History of the hamlets
|History of the Parish with references from 1500s and earlier.|
|Legislation enacted in 1843 made it possible to divide large rural parishes without the need for a separate act of Parliament, which enabled the Church of England to compete with the nonconformists by building new parish churches in outlying districts. Grafton is a good example of this process. The present civil parish is a Victorian creation which followed in the wake of the ecclesiastical partition. It is large, remote, and full of variety, and embraces no fewer than six settlements (East and West Grafton, Marten, Wexcombe, Wilton and Wolfhall) which until 1844 occupied the southern portion of the enormous ancient parish of Great Bedwyn. This was in turn part of the larger territory of Bedwyn – probably a Saxon multiple estate – which included also Little Bedwyn, Burbage, and parts of other parishes. There were medieval chapels-of-ease at Marten, Wilton and East Grafton, but after they had fallen into disuse (East Grafton was still functioning in 1579) a round trip of at least 12km to church at Great Bedwyn would have been involved from the more remote hamlets. In practice some worshippers attended nearer churches in neighbouring parishes, such as Burbage (where some Grafton baptisms occur in the registers), and others – if they bothered to attend church at all – might have preferred the nonconformist services held at Wilton from 1812 and Grafton from 1820.
A new parish church beside East Grafton Green was begun in 1842 and completed in 1844. It has a ‘rich, solemn and Christian character’, as the Gentleman’s Magazine remarked of its sanctuary, and its ponderous Romanesque lines are relieved only by some menacing gargoyles which squat on the tower roof. It was the work of Benjamin Ferrey, a disciple of Pugin and diocesan architect to Bath and Wells, and was largely paid for by the Ailesbury (Bruce) family. Too eager to show off his new church Lord Bruce took a clerical friend to inspect the nave vaulting before its mortar had set. It fell, killing the clergyman ‘in a manner most awfully sudden’ (according to his memorial), and narrowly missed the earl, who was enveloped in a cloud of dust. A wooden roof was built instead. The churchyard reflects to some extent the geography of its new parish, with Wilton, Wexcombe and Grafton burials roughly grouped to north, south and west respectively.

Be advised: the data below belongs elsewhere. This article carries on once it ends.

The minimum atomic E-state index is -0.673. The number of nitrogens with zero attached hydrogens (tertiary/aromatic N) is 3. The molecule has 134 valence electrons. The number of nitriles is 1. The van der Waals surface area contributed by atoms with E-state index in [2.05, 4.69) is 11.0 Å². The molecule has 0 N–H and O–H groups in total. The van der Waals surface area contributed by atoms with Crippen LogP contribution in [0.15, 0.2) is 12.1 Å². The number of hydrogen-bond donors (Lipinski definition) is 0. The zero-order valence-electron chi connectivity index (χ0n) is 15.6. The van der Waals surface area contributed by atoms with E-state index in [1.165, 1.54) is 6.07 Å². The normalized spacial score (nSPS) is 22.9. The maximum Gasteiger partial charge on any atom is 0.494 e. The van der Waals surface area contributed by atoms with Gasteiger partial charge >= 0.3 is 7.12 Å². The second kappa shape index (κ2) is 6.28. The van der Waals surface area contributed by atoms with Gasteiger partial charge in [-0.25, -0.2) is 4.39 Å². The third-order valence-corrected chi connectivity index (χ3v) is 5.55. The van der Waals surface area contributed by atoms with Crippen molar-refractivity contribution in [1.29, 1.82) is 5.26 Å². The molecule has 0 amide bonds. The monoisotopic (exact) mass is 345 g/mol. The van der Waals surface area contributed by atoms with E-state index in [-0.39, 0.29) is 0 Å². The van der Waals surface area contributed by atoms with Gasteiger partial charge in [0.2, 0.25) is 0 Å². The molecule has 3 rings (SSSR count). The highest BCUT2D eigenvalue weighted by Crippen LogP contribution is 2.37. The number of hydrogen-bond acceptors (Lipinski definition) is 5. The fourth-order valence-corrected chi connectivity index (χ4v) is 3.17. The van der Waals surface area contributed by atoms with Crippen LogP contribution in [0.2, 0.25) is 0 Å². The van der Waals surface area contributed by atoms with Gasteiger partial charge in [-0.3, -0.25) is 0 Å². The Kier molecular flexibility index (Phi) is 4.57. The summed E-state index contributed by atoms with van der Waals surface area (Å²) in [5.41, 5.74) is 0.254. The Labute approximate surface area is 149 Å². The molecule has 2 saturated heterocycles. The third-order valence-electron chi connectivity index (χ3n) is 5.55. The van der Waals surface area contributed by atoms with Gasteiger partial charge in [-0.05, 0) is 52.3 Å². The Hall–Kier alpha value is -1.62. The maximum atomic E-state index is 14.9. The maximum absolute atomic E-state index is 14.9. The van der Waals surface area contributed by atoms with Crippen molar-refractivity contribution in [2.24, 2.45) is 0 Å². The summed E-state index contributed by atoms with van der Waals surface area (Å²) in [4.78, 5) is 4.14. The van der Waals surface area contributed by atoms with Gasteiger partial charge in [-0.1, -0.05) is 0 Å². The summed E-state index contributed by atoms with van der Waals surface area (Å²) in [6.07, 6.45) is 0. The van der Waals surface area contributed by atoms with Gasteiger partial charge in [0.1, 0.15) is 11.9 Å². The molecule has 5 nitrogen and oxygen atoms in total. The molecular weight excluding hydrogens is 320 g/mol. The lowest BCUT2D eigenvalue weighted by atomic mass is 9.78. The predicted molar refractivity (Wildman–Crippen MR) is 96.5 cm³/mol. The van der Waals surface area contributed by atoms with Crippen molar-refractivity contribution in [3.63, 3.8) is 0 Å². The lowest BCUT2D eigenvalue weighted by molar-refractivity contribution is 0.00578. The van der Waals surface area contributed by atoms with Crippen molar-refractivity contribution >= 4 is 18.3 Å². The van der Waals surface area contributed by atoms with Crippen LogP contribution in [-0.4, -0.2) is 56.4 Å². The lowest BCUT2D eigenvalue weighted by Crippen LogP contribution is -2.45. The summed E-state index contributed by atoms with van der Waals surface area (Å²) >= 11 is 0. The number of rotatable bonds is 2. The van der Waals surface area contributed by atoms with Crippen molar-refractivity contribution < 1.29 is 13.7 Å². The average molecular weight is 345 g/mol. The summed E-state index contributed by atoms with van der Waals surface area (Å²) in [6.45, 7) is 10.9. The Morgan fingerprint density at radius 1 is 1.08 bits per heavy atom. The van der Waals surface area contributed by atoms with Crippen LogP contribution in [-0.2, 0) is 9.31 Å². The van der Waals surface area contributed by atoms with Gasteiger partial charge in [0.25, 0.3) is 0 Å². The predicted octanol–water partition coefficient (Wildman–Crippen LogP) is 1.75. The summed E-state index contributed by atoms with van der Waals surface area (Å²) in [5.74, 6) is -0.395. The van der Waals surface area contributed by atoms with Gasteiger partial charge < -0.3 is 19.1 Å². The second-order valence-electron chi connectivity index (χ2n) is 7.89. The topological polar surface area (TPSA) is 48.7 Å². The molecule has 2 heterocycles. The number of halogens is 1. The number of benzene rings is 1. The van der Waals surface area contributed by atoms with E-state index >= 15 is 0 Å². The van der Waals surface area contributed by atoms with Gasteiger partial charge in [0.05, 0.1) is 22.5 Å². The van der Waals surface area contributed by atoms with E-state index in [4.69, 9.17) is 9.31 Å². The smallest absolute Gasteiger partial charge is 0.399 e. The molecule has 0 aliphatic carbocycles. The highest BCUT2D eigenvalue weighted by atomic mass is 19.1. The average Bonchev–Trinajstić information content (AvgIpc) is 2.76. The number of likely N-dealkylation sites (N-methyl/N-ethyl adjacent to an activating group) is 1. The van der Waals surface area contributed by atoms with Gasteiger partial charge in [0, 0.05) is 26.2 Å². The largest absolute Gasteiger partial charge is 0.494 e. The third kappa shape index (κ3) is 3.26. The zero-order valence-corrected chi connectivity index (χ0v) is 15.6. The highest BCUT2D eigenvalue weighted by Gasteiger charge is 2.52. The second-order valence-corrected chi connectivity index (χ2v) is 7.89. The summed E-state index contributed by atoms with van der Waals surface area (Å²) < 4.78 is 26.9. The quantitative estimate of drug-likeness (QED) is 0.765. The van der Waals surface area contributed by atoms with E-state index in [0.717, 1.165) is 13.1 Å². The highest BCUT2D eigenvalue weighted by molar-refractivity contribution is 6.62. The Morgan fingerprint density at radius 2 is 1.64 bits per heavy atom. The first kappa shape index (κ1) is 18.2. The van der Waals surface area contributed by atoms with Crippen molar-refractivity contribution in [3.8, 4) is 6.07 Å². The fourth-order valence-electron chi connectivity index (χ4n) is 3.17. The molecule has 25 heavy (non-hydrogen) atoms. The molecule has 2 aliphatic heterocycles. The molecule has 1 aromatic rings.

Although largely a chalkland parish, all Grafton’s settlements except Wexcombe lie on a finger of greensand which extends eastward from Pewsey Vale. Streams flow north-east across the greensand from the springline to feed the Bedwyn Brook (and ultimately the Thames), but near West Grafton a headwater of the Bourne sets off on a southward course which ends in the English Channel. The chalk downland rises to over 260m on Wexcombe Down near the south-eastern edge of the parish, and close to Tow Barrow, a ‘short’ neolithic long barrow. Three ancient roads cross the parish roughly from north to south. The Roman road from Mildenhall to Winchester takes a virtually straight course through the parish, irrespective of contours, and passes close to Marten and Wilton. It remains in use as public roads south of Marten and between the former Nags Head (now Tipsy Miller) pub and Wilton Hill. A minor road which leaves the A338 near the Nags Head to climb the escarpment beside Wexcombe, and continues as a fine ridgeway almost to Collingbourne Ducis, is shown on Ogilby’s road map of 1675 to have been part of the main road from Salisbury to Oxford. It was turnpiked in 1772 and, although no longer a road of any official importance, it is still the quick and favourite way of travelling between the Hungerford area and south Wiltshire. Below it to the west a parallel track from East Grafton to Brunton and Collingbourne Kingston is described in charters of 961 and 968 as weall weg, ‘the native Britons’ road’. The A338, which runs east–west across the parish, was never turnpiked, but seems to be an eastern continuation of a Saxon military road, the Pewsey Herepath. On the greensand around East and West Grafton several minor roads shown on a map of 1792 have disappeared. One, which ran from the A338 near Kinwardstone to Freewarren, was said in 1904 to have been abandoned because it was a favourite haunt of gypsies.